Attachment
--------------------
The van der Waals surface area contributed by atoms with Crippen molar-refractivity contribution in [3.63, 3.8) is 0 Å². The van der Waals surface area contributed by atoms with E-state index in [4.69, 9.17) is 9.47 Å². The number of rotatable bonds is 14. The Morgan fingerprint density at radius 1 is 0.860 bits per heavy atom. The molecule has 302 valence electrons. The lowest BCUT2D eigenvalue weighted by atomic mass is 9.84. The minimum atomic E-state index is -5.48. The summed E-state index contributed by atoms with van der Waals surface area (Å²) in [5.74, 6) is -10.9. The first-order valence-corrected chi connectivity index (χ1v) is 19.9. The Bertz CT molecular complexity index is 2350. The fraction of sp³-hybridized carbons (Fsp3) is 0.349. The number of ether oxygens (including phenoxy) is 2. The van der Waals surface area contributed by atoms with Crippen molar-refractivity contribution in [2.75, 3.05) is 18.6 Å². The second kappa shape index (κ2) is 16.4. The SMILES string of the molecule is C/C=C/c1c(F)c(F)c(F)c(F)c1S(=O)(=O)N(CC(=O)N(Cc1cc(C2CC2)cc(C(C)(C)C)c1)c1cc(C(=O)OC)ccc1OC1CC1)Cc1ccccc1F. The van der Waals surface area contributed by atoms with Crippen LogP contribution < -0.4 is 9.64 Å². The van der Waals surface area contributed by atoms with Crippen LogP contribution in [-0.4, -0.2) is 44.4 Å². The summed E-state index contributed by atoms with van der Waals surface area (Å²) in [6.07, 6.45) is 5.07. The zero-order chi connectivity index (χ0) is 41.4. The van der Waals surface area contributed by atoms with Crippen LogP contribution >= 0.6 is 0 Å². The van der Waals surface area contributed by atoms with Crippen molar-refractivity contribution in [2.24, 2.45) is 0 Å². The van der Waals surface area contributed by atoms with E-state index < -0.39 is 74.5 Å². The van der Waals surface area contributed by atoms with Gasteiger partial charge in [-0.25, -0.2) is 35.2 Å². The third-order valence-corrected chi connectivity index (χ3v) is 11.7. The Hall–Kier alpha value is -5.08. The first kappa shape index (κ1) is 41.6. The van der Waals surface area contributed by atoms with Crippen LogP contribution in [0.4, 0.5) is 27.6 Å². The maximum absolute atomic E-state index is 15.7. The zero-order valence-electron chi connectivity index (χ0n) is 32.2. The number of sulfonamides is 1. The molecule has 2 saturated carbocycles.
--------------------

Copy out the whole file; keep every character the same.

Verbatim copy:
The van der Waals surface area contributed by atoms with Crippen molar-refractivity contribution in [3.63, 3.8) is 0 Å². The van der Waals surface area contributed by atoms with E-state index in [4.69, 9.17) is 9.47 Å². The number of rotatable bonds is 14. The Morgan fingerprint density at radius 1 is 0.860 bits per heavy atom. The molecule has 302 valence electrons. The lowest BCUT2D eigenvalue weighted by atomic mass is 9.84. The minimum atomic E-state index is -5.48. The summed E-state index contributed by atoms with van der Waals surface area (Å²) in [5.74, 6) is -10.9. The first-order valence-corrected chi connectivity index (χ1v) is 19.9. The Bertz CT molecular complexity index is 2350. The fraction of sp³-hybridized carbons (Fsp3) is 0.349. The number of ether oxygens (including phenoxy) is 2. The van der Waals surface area contributed by atoms with Crippen molar-refractivity contribution in [2.75, 3.05) is 18.6 Å². The second kappa shape index (κ2) is 16.4. The SMILES string of the molecule is C/C=C/c1c(F)c(F)c(F)c(F)c1S(=O)(=O)N(CC(=O)N(Cc1cc(C2CC2)cc(C(C)(C)C)c1)c1cc(C(=O)OC)ccc1OC1CC1)Cc1ccccc1F. The van der Waals surface area contributed by atoms with Crippen LogP contribution < -0.4 is 9.64 Å². The van der Waals surface area contributed by atoms with Crippen LogP contribution in [-0.4, -0.2) is 44.4 Å². The summed E-state index contributed by atoms with van der Waals surface area (Å²) in [6.07, 6.45) is 5.07. The zero-order chi connectivity index (χ0) is 41.4. The van der Waals surface area contributed by atoms with Crippen LogP contribution >= 0.6 is 0 Å². The van der Waals surface area contributed by atoms with Crippen molar-refractivity contribution in [2.24, 2.45) is 0 Å². The van der Waals surface area contributed by atoms with E-state index < -0.39 is 74.5 Å². The van der Waals surface area contributed by atoms with Gasteiger partial charge in [-0.25, -0.2) is 35.2 Å². The third-order valence-corrected chi connectivity index (χ3v) is 11.7. The Hall–Kier alpha value is -5.08. The first kappa shape index (κ1) is 41.6. The van der Waals surface area contributed by atoms with Crippen LogP contribution in [0.4, 0.5) is 27.6 Å². The maximum absolute atomic E-state index is 15.7. The zero-order valence-electron chi connectivity index (χ0n) is 32.2. The number of sulfonamides is 1. The molecule has 2 saturated carbocycles.